Martin Luther

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Martin Luther

Martin Luther


Martin Luther (1483-1546) is known the world over as the German priest who in the 16th century set the Protestant Reformation in motion. In 1516, Luther composed his now infamous set of 95 theses with the sole intention of proposing a number of Church reforms (Marty, 2004). To his surprise, his 95 theses met with tremendous popular support, and at the same time, caused great controversy. As a result, he was promptly ordered by the Papal Court to recant his statements. Refusing to compromise his beliefs, Luther found himself the leader of a movement that eventually led to a radical break with the Catholic Church, which, at the time, was the prevailing religious, political, and social institution (Brecht, 1993). The result of this split, or what is now referred to as the Reformation, gave rise to Protestantism, one of the major denominations that makes up Christianity today. This study explains that Luther was a great reformer and he was responsible for the break-up of the Catholic Church.

Early Life

Luther was born on November 10, 1483 in Eisleben, Saxony into particularly tumultuous times (Marius, 1999). The Holy Roman Empire of Germany was under constant political turmoil. All of Europe too was adjusting to changes brought about by the Renaissance, the transition from the Middle to the Modern Age, as well as trying to cope with the devastating effects of the black plague. These turbulent times formed a fitting background for Luther's movement, the Reformation.

At the time of his birth, Luther's parents were lowly peasants, but after the family moved to Mansfeld to mine copper, they became one of the most respected families in the area (Marty, 2004). As a child, young Martin distinguished himself as one of the brightest in his school, and his parents planned for him to pursue a future as a lawyer. Even as a child, Luther was known for his recurrent bouts of melancholy, a characteristic that would remain part of his identity throughout his life.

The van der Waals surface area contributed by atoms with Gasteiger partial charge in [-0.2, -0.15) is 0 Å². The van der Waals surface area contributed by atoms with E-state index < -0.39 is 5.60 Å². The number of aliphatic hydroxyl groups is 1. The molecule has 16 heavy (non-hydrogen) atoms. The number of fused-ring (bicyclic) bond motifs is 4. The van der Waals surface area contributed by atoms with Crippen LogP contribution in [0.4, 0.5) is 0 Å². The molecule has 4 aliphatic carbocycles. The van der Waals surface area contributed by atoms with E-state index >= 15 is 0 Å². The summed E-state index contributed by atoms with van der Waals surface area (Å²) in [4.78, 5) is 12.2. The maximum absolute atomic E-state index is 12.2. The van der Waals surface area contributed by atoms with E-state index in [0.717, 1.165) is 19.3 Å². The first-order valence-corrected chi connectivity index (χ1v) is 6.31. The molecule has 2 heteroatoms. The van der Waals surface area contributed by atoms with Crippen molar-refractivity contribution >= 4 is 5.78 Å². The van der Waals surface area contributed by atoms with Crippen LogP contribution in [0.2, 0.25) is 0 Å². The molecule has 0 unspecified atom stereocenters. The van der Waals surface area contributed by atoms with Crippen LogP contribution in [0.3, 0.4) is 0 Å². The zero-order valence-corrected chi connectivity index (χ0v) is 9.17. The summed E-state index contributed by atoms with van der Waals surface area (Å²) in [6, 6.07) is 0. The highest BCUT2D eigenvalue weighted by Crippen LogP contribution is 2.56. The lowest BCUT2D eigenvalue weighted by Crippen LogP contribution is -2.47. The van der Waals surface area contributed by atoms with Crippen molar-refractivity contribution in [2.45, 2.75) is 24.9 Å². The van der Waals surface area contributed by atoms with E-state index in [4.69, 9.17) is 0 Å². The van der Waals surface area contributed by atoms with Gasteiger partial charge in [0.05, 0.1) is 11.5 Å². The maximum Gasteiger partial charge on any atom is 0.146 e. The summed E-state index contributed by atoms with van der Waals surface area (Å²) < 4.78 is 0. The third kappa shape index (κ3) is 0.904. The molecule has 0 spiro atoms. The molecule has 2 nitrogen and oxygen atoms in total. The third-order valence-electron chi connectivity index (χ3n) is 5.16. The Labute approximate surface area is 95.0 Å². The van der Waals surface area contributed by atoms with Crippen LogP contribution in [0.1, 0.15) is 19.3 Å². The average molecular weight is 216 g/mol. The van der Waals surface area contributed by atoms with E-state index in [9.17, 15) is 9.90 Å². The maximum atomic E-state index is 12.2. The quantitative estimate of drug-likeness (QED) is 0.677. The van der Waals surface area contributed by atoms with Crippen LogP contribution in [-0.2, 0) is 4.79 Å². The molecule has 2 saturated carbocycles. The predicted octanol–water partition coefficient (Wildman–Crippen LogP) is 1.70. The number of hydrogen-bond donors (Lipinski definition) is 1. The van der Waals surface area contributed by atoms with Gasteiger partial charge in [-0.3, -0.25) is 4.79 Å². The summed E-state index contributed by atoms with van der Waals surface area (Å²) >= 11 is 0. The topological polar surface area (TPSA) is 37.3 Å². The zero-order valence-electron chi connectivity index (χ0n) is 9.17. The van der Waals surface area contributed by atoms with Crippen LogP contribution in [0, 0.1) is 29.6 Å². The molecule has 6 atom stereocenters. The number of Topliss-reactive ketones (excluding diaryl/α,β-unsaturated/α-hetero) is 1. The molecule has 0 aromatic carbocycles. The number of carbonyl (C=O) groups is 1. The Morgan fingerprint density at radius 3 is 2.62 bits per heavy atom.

In 1505, Luther received his master's degree from the University of Erfurt, but his plans to continue on to law school were interrupted (Marius, 1999). On a return trip to school after visiting his parents, he was caught in the middle of a thunderstorm. After being thrown to the ground by a sudden flash of lightning, Luther, cried out, “Saint Anne, help me! I will become a monk!” Luther's parents, especially his father Hans, were incensed. Nevertheless, he joined an Augustinian monastery in Erfurt 15 days later.


Luther was a less effective leader in matters of administration. He could not have conceived of working with an organizational chart, being patient with bureaucrats, or establishing coherent orders of church life (Brecht, 1993). He violated the intellectual boundaries of his university discipline, gave inconsistent and often-changing guidelines for congregational and supercongregational polities, was abrupt, too ready to advise others, and too ready to move on. When he died, the new Evangelical church, ruled more by princes than by clerics, inherited and contributed to church polities ...
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